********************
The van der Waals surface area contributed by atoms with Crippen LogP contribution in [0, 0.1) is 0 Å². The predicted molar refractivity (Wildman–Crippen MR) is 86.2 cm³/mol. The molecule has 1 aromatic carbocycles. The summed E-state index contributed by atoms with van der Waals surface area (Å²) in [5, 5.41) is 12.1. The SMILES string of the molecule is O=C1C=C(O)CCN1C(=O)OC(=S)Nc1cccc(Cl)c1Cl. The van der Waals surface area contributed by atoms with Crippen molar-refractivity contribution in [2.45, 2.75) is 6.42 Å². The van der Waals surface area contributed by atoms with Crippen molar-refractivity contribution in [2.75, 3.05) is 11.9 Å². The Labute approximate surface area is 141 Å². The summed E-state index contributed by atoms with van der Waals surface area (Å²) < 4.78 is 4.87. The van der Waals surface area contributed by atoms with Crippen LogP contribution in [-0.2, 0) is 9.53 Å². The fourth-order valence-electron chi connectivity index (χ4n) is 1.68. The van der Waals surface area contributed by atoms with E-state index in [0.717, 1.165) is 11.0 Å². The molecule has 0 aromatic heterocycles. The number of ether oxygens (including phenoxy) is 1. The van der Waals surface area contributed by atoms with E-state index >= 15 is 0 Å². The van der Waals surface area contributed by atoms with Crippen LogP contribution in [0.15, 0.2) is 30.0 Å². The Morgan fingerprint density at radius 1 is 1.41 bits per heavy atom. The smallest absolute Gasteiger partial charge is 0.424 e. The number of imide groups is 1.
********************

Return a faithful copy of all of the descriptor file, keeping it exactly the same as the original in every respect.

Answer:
The van der Waals surface area contributed by atoms with Crippen LogP contribution in [0, 0.1) is 0 Å². The predicted molar refractivity (Wildman–Crippen MR) is 86.2 cm³/mol. The molecule has 1 aromatic carbocycles. The summed E-state index contributed by atoms with van der Waals surface area (Å²) in [5, 5.41) is 12.1. The SMILES string of the molecule is O=C1C=C(O)CCN1C(=O)OC(=S)Nc1cccc(Cl)c1Cl. The van der Waals surface area contributed by atoms with Crippen molar-refractivity contribution in [2.45, 2.75) is 6.42 Å². The van der Waals surface area contributed by atoms with Crippen molar-refractivity contribution in [2.75, 3.05) is 11.9 Å². The Labute approximate surface area is 141 Å². The summed E-state index contributed by atoms with van der Waals surface area (Å²) < 4.78 is 4.87. The van der Waals surface area contributed by atoms with Crippen LogP contribution in [-0.2, 0) is 9.53 Å². The fourth-order valence-electron chi connectivity index (χ4n) is 1.68. The van der Waals surface area contributed by atoms with E-state index in [0.717, 1.165) is 11.0 Å². The molecule has 0 aromatic heterocycles. The number of ether oxygens (including phenoxy) is 1. The van der Waals surface area contributed by atoms with E-state index >= 15 is 0 Å². The van der Waals surface area contributed by atoms with Crippen LogP contribution in [0.15, 0.2) is 30.0 Å². The Morgan fingerprint density at radius 1 is 1.41 bits per heavy atom. The smallest absolute Gasteiger partial charge is 0.424 e. The number of imide groups is 1.